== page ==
Born Rachelle Peisoty on November 20, 1896, Rose Pesotta was the second oldest of ten children. Pesotta grew up in the Ukraine where her parents owned and operated a small shop, and the family lived comfortably in a Jewish orthodox household. Education was important, and Pesotta was proficient in four languages. From 1909 to 1912, she attended Rosalia Davidoff’s private girls’ school. While her father was a member of the Bund and self-proclaimed political activist, he forbade any revolutionary and radical discussions in the home out of fear of persecution, yet older sister Esther introduced Pesotta to radical political ideas. After being betrothed without her knowledge to a neighborhood boy, Pesotta decided she wanted to immigrate to the United States to join Esther and her husband. At the age of seventeen and after many struggles with her family, she was finally allowed to leave and Pesotta and her grandmother arrived in New York.
Pesotta stayed with Esther who was working in the needle trades. She soon joined her sister as a seamstress making shirtwaists, while teaching herself English. The conditions in the factories prompted Pesotta to join the Waistmakers Local 25 of the ILGWU in 1914. Pesotta was active early in the union, picketing, attending the union’s education classes, and taking trips to Unity House. In 1917 with employment scarce in the garment industry, Pesotta briefly trained to become a nurse. She resumed her work in a garment factory and became fully invested in the Russian Revolution. In 1920, she became a member of the executive board of Local 22 and was a dynamic spokesperson in her shop. Pesotta attended the Bryn Mawr Institute for women workers during the summer of 1922 and subsequently attended other labor colleges including the Brookwood Labor College and the Wisconsin Summer School, gaining writing, speaking, and negotiating skills.
In 1920, her father was killed during an anti-Semitic raid in his village and during this period she also suffered the loss of her fiancé, Theodore Kushnarev, when he was deported. Throughout the difficulties, Pesotta continued with her work for the ILGWU and began her career of anarchist writing and organizing. While in Boston for a union meeting in 1922, Pesotta became involved in the Sacco and Vanzetti case. Nicola Sacco and Bartolomeo Vanzetti were Italian immigrants active in the anarchist movement who were arrested and convicted of murder during an armed robbery in 1920. Pesotta met both Sacco and Vanzetti while they were in jail and continued to correspond and visit them until the end. She was sympathetic to their plight and volunteered at the defense offices and attended court proceedings.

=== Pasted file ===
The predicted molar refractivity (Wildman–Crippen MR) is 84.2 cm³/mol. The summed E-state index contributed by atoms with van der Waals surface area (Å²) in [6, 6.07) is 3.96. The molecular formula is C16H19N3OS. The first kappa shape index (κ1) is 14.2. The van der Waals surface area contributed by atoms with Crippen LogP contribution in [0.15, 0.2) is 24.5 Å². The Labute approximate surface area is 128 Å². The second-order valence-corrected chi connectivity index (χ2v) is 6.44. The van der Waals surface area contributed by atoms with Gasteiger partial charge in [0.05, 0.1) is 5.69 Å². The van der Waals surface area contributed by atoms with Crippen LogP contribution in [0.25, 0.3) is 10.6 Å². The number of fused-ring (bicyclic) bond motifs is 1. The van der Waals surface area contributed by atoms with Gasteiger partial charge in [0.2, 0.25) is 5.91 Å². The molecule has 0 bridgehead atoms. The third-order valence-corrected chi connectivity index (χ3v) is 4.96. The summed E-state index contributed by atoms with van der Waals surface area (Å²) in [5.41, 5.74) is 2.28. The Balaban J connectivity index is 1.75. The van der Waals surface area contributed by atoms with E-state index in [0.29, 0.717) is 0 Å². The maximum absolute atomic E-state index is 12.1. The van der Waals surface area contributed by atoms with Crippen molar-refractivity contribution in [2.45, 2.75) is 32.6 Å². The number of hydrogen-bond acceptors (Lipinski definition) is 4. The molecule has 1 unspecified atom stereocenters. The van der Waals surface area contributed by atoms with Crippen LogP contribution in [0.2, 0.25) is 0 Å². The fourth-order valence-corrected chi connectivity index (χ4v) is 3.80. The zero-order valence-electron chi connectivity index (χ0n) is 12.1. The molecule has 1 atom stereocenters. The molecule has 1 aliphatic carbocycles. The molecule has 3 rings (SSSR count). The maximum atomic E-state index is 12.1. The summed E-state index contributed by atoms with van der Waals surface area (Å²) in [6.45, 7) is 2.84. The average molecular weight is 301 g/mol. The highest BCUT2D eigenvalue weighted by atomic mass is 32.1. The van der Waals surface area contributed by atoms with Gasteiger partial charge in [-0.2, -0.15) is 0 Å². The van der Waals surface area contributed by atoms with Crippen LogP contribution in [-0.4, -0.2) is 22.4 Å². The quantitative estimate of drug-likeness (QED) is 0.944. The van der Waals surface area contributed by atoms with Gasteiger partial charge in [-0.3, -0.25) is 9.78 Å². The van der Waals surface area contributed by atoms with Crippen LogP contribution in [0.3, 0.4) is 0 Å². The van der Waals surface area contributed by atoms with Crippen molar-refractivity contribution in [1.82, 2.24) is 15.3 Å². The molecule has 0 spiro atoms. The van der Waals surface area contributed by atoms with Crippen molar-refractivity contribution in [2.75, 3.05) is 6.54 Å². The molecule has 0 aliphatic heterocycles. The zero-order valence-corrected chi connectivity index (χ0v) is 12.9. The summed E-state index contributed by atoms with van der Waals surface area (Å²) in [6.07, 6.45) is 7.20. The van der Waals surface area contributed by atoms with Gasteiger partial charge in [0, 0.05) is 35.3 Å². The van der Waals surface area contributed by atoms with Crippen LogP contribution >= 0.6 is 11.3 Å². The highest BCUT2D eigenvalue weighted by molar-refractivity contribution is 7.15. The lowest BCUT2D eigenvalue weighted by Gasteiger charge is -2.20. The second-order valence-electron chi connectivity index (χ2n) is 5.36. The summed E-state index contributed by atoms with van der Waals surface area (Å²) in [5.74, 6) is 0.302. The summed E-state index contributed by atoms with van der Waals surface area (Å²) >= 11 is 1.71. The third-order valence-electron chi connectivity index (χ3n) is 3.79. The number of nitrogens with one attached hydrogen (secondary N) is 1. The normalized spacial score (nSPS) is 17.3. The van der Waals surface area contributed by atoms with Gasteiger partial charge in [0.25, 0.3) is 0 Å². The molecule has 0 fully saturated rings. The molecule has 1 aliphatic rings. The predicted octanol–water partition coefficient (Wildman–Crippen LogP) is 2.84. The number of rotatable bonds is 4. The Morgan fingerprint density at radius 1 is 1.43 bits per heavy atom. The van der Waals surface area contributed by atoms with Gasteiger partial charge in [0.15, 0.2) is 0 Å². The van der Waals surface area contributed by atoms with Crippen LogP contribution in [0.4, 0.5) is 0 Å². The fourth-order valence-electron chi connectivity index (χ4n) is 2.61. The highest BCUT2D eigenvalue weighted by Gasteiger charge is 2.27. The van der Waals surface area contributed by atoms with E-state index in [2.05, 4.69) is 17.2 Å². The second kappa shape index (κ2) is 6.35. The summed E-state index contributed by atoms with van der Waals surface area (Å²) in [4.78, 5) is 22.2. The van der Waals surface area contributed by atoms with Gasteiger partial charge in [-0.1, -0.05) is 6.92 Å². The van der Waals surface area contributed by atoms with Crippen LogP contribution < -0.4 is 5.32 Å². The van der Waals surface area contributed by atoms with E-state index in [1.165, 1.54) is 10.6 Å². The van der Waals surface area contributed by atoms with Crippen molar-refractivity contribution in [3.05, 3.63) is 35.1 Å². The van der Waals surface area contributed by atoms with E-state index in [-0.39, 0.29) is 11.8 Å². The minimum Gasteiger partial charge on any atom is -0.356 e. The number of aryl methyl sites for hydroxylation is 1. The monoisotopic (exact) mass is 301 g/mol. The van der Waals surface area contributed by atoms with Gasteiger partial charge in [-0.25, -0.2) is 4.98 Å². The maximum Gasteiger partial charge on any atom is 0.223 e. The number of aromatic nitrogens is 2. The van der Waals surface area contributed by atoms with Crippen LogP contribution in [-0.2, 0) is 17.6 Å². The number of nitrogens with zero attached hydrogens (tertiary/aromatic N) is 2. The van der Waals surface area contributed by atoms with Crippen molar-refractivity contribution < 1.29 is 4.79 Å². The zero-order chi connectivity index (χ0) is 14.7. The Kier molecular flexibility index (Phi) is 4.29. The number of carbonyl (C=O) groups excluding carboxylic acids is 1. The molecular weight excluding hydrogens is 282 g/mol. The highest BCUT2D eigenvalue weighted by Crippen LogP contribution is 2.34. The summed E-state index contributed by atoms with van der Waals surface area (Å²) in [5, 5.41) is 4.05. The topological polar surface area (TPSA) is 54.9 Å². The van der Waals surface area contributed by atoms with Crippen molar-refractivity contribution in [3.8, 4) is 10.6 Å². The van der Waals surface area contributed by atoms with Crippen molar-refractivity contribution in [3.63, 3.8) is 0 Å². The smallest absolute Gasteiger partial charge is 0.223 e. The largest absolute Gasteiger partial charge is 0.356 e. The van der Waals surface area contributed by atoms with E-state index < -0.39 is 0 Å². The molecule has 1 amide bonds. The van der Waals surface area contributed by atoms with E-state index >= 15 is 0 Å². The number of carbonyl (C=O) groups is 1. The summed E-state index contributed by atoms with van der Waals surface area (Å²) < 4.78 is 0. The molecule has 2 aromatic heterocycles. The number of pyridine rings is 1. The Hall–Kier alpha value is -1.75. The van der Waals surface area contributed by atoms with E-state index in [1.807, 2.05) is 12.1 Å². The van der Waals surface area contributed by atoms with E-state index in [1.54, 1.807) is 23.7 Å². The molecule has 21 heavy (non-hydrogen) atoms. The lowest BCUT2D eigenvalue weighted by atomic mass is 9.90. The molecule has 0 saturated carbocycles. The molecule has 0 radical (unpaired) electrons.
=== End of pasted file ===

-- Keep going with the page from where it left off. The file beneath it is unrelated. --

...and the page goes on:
By September 1933, Pesotta was now a paid staff member of the union and was sent to Los Angeles to organize dressmakers. Her exceptional work on the west coast and the advancements made through her organizing efforts led to her election of vice president of the ILGWU in 1934. She traveled to cities across the country to help with organizing efforts and strikes, and Pesotta became involved with the UAW during the Flint Sit-Down Strike in 1937. In 1942 after some disagreements and opposition with a difficult to organize shop in Los Angeles, and tensions with the board and David Dubinsky, Pesotta resigned and resumed sewing in a New York dress shop. At the 25th convention in 1944, Pesotta resigned as vice president on the executive board of the ILGWU.
It was when Pesotta returned to work as a sewing machine operator that she began to write her autobiography, “Bread Upon the Waters,” published in 1945. Though not endorsed by the ILGWU, the book was successful and had multiple printings and was translated into different languages. Her new found fame led to new opportunities, including a job with the Anti-Defamation League. In 1946, Pesotta participated at a summer school for the Workers Education Association in Norway at the invitation of the secretary of the Norwegian Labor Party. During the trip, she also traveled to Sweden and Poland and was deeply affected by the conditions of post-war Poland. She soon resigned from the ADL and in January 1949, began a position with the American Trade Union Council for the Histadrut as Midwest regional director. In between the various jobs or travels, Pesotta always returned to working in the garment industry. During her time in the factories, she continued to write manuscripts, including the 1957 self-published “Days of Our Lives” about her childhood in Russia. Pesotta died on December 4, 1965.